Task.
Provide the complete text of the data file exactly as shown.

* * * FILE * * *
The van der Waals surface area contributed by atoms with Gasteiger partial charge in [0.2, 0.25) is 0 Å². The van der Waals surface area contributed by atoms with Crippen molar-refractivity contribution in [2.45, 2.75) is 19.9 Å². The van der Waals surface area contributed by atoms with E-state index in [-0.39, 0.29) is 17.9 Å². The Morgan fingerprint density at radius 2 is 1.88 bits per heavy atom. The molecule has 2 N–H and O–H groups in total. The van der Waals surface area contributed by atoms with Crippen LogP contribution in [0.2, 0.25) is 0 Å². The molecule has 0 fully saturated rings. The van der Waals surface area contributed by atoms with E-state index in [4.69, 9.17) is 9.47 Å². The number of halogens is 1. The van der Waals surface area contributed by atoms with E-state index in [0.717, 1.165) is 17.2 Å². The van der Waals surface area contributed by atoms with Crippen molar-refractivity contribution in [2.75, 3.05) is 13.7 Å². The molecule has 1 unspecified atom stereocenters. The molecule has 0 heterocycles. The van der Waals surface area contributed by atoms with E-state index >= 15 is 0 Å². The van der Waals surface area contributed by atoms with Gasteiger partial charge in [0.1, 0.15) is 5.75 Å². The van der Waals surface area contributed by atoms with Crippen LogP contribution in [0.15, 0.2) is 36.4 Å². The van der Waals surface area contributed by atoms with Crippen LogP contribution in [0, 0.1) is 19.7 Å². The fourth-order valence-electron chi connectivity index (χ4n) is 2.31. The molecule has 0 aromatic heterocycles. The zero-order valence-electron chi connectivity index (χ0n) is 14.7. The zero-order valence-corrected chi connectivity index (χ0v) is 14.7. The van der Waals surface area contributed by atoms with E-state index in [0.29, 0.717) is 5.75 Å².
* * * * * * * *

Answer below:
The van der Waals surface area contributed by atoms with Gasteiger partial charge in [0.2, 0.25) is 0 Å². The van der Waals surface area contributed by atoms with Crippen molar-refractivity contribution in [2.45, 2.75) is 19.9 Å². The van der Waals surface area contributed by atoms with E-state index in [-0.39, 0.29) is 17.9 Å². The Morgan fingerprint density at radius 2 is 1.88 bits per heavy atom. The molecule has 2 N–H and O–H groups in total. The van der Waals surface area contributed by atoms with Crippen LogP contribution in [0.2, 0.25) is 0 Å². The molecule has 0 fully saturated rings. The van der Waals surface area contributed by atoms with E-state index in [4.69, 9.17) is 9.47 Å². The number of halogens is 1. The van der Waals surface area contributed by atoms with E-state index in [0.717, 1.165) is 17.2 Å². The van der Waals surface area contributed by atoms with Crippen molar-refractivity contribution in [2.75, 3.05) is 13.7 Å². The molecule has 1 unspecified atom stereocenters. The molecule has 0 heterocycles. The van der Waals surface area contributed by atoms with E-state index >= 15 is 0 Å². The van der Waals surface area contributed by atoms with Gasteiger partial charge in [0.1, 0.15) is 5.75 Å². The van der Waals surface area contributed by atoms with Crippen LogP contribution in [0.15, 0.2) is 36.4 Å². The van der Waals surface area contributed by atoms with Crippen LogP contribution in [0, 0.1) is 19.7 Å². The fourth-order valence-electron chi connectivity index (χ4n) is 2.31. The molecule has 0 aromatic heterocycles. The zero-order valence-electron chi connectivity index (χ0n) is 14.7. The zero-order valence-corrected chi connectivity index (χ0v) is 14.7. The van der Waals surface area contributed by atoms with E-state index in [0.29, 0.717) is 5.75 Å².